C. Belittling others vs. helping the poor (21)
C. Evil planning vs. good planning (22)
B. Talk makes you poor; work profits (23)
A. The crown of wealth (24)
Finally, Solomon concludes with where he began—true witness (25).
Next, Solomon inserts two proverbs on the "fear of the Lord," listing those who "fear the Lord" as being secure and a fountain of life (26-27).
The chapter concludes with proverbs on "National Security" (28-35).
A. The King needs a growing population (28).
B. A King needs self-controlled citizens (29).
C. The King needs peaceful, life-giving citizens (30).
D. The King needs philanthropic citizens (31).
C. The King needs peaceful, death-facing citizens (32).
D. The King needs wise counselors among his citizens (33).
B. A King needs righteous, controlled citizens (34).
A. The King needs wise servants (35).
Day 14 Questions
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One who is wise is cautious and turns away from evil, but a fool is reckless and careless. Proverbs 14:16
When do you need to be cautious at home or at school?
Solomon now gives us four proverbs on the tongue.
A. A gentle answer deflects anger (1)
B. The tongue of the wise is appealing (2)
C. The Lord is watching evil and good (3)
A. Gentle words are a tree of life (4)
We come now to a series of parental training proverbs. In verse 5, a fool is found despising his father's instruction; in verse 20, a fool is found despising his mother.
So, a wise son is found with treasure in his house (6), he is found with wise advice on his lips (7), his prayers are a delight to God (8), and he pursues godliness (9).
Then, the outcome of a fool who hates instruction is defined: he abandons the right path (10), his heart is completely known by the Lord, no matter how dark it is (11), and he becomes a mocker who avoids the wise (12).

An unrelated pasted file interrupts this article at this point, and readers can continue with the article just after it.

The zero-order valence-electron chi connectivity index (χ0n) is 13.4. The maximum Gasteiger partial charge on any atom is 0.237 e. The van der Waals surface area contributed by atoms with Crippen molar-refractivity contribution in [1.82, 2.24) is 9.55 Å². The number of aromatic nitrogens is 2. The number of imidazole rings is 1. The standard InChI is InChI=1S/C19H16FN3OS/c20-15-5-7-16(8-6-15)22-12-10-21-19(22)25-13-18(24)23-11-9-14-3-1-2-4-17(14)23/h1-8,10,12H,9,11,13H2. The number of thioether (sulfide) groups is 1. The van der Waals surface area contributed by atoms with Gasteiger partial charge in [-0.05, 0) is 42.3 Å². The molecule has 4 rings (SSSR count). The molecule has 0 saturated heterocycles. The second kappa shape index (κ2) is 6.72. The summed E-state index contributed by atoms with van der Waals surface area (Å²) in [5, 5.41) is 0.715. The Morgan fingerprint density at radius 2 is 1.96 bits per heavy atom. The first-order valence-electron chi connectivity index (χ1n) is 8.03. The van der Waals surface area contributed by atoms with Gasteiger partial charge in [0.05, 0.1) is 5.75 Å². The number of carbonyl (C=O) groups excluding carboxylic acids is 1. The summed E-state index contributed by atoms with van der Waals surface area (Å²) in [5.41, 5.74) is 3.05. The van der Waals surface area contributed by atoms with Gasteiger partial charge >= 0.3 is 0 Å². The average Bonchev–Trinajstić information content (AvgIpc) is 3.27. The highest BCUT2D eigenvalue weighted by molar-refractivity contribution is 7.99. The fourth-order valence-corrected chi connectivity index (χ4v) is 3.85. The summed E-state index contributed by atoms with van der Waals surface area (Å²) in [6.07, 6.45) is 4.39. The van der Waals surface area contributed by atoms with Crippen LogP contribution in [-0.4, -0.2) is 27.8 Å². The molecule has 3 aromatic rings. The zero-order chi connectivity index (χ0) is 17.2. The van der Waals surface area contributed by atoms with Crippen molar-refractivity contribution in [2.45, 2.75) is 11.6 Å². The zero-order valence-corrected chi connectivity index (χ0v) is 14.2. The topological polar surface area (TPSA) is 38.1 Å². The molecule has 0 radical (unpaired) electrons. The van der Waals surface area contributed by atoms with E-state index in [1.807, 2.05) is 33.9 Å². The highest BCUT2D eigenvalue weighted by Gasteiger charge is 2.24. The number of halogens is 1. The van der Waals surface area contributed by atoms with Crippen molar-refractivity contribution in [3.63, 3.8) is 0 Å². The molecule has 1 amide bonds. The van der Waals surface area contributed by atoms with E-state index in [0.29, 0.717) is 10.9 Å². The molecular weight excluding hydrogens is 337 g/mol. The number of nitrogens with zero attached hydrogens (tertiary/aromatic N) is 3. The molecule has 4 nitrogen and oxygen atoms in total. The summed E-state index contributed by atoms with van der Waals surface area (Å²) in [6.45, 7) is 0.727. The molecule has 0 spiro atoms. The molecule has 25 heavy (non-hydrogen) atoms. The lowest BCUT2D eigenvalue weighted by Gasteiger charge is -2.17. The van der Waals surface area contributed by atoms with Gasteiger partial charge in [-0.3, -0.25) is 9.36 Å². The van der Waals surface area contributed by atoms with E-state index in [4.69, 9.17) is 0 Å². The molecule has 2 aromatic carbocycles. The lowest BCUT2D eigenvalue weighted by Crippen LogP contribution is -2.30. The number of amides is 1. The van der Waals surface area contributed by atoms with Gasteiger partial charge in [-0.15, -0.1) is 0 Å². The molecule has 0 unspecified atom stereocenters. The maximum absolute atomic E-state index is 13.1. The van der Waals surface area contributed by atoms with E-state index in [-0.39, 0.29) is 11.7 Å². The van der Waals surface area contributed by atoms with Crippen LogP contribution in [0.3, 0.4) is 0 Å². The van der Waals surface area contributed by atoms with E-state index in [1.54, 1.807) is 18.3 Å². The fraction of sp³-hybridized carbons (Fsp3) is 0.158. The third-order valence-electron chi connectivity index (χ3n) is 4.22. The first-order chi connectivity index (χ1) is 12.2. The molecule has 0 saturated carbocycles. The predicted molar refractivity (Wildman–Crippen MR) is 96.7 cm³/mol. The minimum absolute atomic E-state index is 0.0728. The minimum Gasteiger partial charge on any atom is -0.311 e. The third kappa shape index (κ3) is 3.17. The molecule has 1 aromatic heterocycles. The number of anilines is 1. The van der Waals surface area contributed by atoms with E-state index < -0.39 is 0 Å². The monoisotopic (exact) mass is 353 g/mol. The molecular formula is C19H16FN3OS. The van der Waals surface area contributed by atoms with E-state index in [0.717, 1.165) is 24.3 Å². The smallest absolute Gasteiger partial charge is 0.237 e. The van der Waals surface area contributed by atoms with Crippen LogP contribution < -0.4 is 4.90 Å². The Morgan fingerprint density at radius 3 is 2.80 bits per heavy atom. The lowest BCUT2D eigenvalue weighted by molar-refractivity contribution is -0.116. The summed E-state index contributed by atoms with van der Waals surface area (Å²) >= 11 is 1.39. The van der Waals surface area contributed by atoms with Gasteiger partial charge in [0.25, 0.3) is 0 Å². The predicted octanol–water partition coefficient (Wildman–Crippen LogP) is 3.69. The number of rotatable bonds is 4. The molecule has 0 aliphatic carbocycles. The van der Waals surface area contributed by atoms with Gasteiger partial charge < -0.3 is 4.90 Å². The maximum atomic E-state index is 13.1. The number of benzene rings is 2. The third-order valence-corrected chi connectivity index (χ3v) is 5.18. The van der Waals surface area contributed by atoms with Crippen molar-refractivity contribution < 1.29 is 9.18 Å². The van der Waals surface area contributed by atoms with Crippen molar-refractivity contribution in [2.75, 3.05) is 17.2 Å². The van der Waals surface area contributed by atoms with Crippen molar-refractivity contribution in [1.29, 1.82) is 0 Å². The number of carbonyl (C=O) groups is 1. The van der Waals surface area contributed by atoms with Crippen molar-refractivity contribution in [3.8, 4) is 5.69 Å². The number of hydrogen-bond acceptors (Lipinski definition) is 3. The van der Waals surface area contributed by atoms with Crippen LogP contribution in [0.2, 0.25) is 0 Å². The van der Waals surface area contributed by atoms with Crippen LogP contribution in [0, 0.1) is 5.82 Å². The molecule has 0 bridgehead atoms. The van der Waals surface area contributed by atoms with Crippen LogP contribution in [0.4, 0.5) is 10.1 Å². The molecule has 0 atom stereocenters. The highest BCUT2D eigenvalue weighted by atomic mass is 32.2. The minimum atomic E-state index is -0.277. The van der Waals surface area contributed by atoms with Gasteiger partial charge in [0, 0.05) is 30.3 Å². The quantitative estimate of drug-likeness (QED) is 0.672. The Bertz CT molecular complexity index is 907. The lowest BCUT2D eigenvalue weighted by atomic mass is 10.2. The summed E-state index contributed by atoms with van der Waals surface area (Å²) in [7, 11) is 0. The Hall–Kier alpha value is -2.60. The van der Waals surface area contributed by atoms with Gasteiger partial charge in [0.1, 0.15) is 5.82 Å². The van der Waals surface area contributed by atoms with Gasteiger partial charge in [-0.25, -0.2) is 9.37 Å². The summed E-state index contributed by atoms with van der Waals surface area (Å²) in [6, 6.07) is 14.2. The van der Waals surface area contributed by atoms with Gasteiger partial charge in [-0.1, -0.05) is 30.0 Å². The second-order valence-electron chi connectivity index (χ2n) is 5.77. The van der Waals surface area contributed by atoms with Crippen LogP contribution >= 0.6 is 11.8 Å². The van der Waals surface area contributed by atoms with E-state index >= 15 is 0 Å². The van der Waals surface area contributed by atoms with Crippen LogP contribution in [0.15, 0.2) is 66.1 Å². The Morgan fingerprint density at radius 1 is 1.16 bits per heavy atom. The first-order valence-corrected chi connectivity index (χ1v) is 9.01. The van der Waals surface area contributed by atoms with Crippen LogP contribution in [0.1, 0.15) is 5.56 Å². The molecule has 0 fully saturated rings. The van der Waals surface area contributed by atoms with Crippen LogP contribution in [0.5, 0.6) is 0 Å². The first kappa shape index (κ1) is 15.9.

Finally, Solomon gives the wise some perspective about a glad heart and a broken heart (13), an appetite for knowledge (14), being despondent (15), the value of the "fear of the Lord" (16), the importance of fellowship over pleasure (17), being hot-tempered (18), and the excuses the lazy use for inactivity (18).
Solomon finishes off this section of the Proverbs with fourteen proverbs contrasting a variety of subjects. Remember, these proverbs are to be read and thought about as they are contrasted. Some proverbs are contrasted with other proverbs, so Solomon uses outlines known as chiasmi (in the plural) to demonstrate the contrasts; here, Solomon places the contrast within single proverbs.
The way of the sluggard (19)
The sensible and foolish son (20-21)
The lack of counsel vs. many advisers (22)
The fitting reply (23)
Path of life vs. the grave (24)
The fate of the proud vs. the widow (25)
Evil plans vs. pure words (26)
Greed vs. hatred of bribes (27)
Careful thinking vs. speaking without thinking (28)
The distance vs. the nearness of God (29)
Cheerful look and good news (30)
Life-giving rebukes (31)
Ignoring vs. listening to correction (32)
Fear of the Lord and humility (33)
Day 15 Questions
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A soft answer turns away wrath, but a harsh word stirs up anger. Proverbs 15:1
When can you practice using a soft answer this week?
We come now to the section of Proverbs I have termed "Prejudicial Proverbs" (see introduction for breakdown). By “prejudicial” I mean to imply these proverbs show some degree of distrust; they hint that life cannot be trusted—it will not always turn out the way one plans, assumes, or seems logical. The righteous do not always prosper (16:8, 28:6). Things are not always black or white but sometimes shades of gray. In these proverbs, Solomon suggests to his son that life can be painful, absurd, unjust, and sometimes catastrophic, but there is still wisdom that governs all. They are written to reflect life, for life can seem illogical, but in the end, there is always guiding wisdom. Solomon often splits up the perplexity with the unchanging related wisdom.
In verses 1 through 9, Solomon presents God as over all, and he bookends these proverbs with contrasts in our plans with the Lord's response (1,9).
A. We plan and the Lord gives the answer (1).
B. People think they're godly, but God examines motives (2).
C. Commit your actions and succeed (3).
D. Everything has a purpose, even disaster (4).
E. Proud are detested and punished (5).
D. Love atones for sin; fear of the Lord avoids evil (6).
C. Please the Lord and be at peace (7).
B. Better to be modest and godly than have bad motives (8).
A. We plan and the Lord determines our steps (9).